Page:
Growing your ASC & offering a better treatment for lumbar spinal stenosis patients

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Paradigm Spine's coflex® Interlaminar Stabilization® device is helping ASCs and spine-based practices stand out in a crowded healthcare field.

During a Sept. 28 webinar sponsored by Paradigm Spine and hosted by Becker's ASC Review, Jeff Hayes, Paradigm Spine's Director of Field Training and Support; Kevin Ammar, MD, a neurosurgeon at the Neurological Institute of Savannah (Ga.) and Center for Spine; and Saul Epstein, Administratoionfor Coconut Creek, (Fla.)-based Park Creek Surgery Center and Delray (Fla.) Beach Surgery Center, discussed Paradigm Spine's coflex® Interlaminar Stabilization® device for lumbar spinal stenosis treatment and why it is a smart fit for any setting of care. S. Raymond Golish, MD, PhD, MBA, an orthopedic surgeon in Palm Beach, Fla.,moderated.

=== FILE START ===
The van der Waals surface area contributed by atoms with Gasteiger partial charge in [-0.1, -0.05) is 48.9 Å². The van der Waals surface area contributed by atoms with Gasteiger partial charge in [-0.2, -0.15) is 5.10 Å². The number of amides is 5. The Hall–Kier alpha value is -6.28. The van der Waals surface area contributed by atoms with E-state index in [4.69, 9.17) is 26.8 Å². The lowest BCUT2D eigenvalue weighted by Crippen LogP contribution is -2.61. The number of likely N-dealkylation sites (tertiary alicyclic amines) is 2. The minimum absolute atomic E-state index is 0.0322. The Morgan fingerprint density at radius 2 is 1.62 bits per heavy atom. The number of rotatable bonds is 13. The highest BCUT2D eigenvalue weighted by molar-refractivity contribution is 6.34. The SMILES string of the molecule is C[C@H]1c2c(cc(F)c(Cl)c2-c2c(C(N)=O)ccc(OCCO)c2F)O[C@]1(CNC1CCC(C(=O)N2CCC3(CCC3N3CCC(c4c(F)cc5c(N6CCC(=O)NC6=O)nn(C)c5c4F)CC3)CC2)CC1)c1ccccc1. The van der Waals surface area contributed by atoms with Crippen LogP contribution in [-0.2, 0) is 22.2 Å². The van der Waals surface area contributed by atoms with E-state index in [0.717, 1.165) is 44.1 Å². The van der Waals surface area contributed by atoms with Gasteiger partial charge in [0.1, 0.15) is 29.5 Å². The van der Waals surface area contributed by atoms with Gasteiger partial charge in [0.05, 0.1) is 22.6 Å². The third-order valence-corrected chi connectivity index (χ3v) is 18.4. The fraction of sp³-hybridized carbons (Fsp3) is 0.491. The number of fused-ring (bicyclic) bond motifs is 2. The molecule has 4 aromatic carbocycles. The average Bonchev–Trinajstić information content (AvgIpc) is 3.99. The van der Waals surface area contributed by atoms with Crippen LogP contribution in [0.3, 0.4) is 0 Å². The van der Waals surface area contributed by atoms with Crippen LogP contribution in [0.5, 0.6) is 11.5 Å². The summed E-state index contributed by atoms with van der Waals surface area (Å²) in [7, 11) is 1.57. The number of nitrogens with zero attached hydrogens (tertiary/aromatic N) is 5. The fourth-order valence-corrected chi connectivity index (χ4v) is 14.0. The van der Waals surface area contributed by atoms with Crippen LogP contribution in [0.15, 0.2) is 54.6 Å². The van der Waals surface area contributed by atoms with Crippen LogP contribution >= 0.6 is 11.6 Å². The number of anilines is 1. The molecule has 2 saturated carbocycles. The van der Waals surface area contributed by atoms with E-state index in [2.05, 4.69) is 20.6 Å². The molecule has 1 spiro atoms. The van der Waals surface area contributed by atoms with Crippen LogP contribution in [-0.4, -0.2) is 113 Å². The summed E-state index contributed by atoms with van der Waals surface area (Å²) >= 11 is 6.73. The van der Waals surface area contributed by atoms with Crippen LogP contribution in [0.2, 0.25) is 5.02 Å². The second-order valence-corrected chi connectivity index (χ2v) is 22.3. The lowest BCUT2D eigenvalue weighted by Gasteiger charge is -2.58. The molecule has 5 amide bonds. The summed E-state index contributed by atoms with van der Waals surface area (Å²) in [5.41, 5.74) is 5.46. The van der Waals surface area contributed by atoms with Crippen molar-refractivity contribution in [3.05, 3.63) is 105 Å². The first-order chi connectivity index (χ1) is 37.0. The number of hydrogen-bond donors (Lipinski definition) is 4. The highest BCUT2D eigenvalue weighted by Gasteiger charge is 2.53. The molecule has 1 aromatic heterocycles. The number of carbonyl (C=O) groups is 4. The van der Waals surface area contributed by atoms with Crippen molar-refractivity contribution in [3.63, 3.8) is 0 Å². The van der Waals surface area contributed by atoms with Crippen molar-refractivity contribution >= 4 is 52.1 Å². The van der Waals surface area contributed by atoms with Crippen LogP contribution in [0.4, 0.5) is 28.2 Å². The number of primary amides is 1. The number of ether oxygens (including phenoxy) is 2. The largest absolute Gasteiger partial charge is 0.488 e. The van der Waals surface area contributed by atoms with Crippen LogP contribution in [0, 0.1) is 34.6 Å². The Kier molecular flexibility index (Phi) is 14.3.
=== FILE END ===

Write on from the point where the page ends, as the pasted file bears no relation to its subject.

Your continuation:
Lumbar spinal stenosis is one of the most common diagnoses spine surgeons see. While most minor cases can be handled non-surgically, major cases require surgical intervention. Historically, that intervention folloed one of two pathways: spinal decompression for less severe cases and spinal decompression with fusion for the more severe. Until recently, there was no option for the patient with both leg and back pain caused by lumbar spinal stenosis, which includes a large part of the patient population.

"Surgeons were left with the possibility of undertreatment with decompression and overtreatment with fusion, " Dr. Golish said.

This dilemma was resolved when the FDA approved the coflex® Interlaminar Stabilization® device in 2012. coflex® is the first and only non-fusion stabilization device for lumbar spinal stenosis inserted post direct surgical decompression, Mr. Hayes said. The device received FDA approval in 2012 to fit at one or two contiguous levels in the L1-L5 interlaminar space.